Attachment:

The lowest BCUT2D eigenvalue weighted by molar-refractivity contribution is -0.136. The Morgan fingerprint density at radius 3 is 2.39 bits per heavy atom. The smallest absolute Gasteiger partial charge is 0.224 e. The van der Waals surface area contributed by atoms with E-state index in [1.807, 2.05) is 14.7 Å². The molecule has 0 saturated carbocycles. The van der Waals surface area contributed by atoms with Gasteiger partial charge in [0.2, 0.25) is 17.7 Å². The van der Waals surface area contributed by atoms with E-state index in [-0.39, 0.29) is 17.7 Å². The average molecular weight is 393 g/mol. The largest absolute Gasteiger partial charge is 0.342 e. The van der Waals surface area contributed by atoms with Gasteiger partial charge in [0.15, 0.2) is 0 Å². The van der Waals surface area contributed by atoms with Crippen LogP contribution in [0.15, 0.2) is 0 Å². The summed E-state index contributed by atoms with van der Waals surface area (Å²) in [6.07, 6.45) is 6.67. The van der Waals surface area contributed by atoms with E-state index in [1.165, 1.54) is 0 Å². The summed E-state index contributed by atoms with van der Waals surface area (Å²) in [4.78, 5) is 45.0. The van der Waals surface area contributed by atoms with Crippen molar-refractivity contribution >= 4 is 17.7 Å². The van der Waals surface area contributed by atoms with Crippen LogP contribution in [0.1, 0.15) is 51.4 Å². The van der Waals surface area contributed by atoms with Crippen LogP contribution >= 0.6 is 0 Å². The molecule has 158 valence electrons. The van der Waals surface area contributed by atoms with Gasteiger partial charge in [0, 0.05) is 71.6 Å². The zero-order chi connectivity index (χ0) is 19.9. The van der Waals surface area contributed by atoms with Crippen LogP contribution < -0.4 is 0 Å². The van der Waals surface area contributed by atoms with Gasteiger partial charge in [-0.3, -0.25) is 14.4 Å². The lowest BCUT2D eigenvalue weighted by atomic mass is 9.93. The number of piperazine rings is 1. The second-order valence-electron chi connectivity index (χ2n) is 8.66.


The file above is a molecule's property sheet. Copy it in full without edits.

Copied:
The lowest BCUT2D eigenvalue weighted by molar-refractivity contribution is -0.136. The Morgan fingerprint density at radius 3 is 2.39 bits per heavy atom. The smallest absolute Gasteiger partial charge is 0.224 e. The van der Waals surface area contributed by atoms with E-state index in [1.807, 2.05) is 14.7 Å². The molecule has 0 saturated carbocycles. The van der Waals surface area contributed by atoms with Gasteiger partial charge in [0.2, 0.25) is 17.7 Å². The van der Waals surface area contributed by atoms with E-state index in [-0.39, 0.29) is 17.7 Å². The average molecular weight is 393 g/mol. The largest absolute Gasteiger partial charge is 0.342 e. The van der Waals surface area contributed by atoms with Gasteiger partial charge in [0.15, 0.2) is 0 Å². The van der Waals surface area contributed by atoms with Crippen LogP contribution in [0.15, 0.2) is 0 Å². The summed E-state index contributed by atoms with van der Waals surface area (Å²) in [6.07, 6.45) is 6.67. The van der Waals surface area contributed by atoms with E-state index in [1.165, 1.54) is 0 Å². The summed E-state index contributed by atoms with van der Waals surface area (Å²) in [4.78, 5) is 45.0. The van der Waals surface area contributed by atoms with Crippen molar-refractivity contribution >= 4 is 17.7 Å². The van der Waals surface area contributed by atoms with Crippen LogP contribution in [0.1, 0.15) is 51.4 Å². The van der Waals surface area contributed by atoms with Crippen LogP contribution >= 0.6 is 0 Å². The molecule has 158 valence electrons. The van der Waals surface area contributed by atoms with Gasteiger partial charge in [0, 0.05) is 71.6 Å². The zero-order chi connectivity index (χ0) is 19.9. The van der Waals surface area contributed by atoms with Crippen LogP contribution < -0.4 is 0 Å². The van der Waals surface area contributed by atoms with Gasteiger partial charge in [-0.3, -0.25) is 14.4 Å². The lowest BCUT2D eigenvalue weighted by atomic mass is 9.93. The number of piperazine rings is 1. The second-order valence-electron chi connectivity index (χ2n) is 8.66.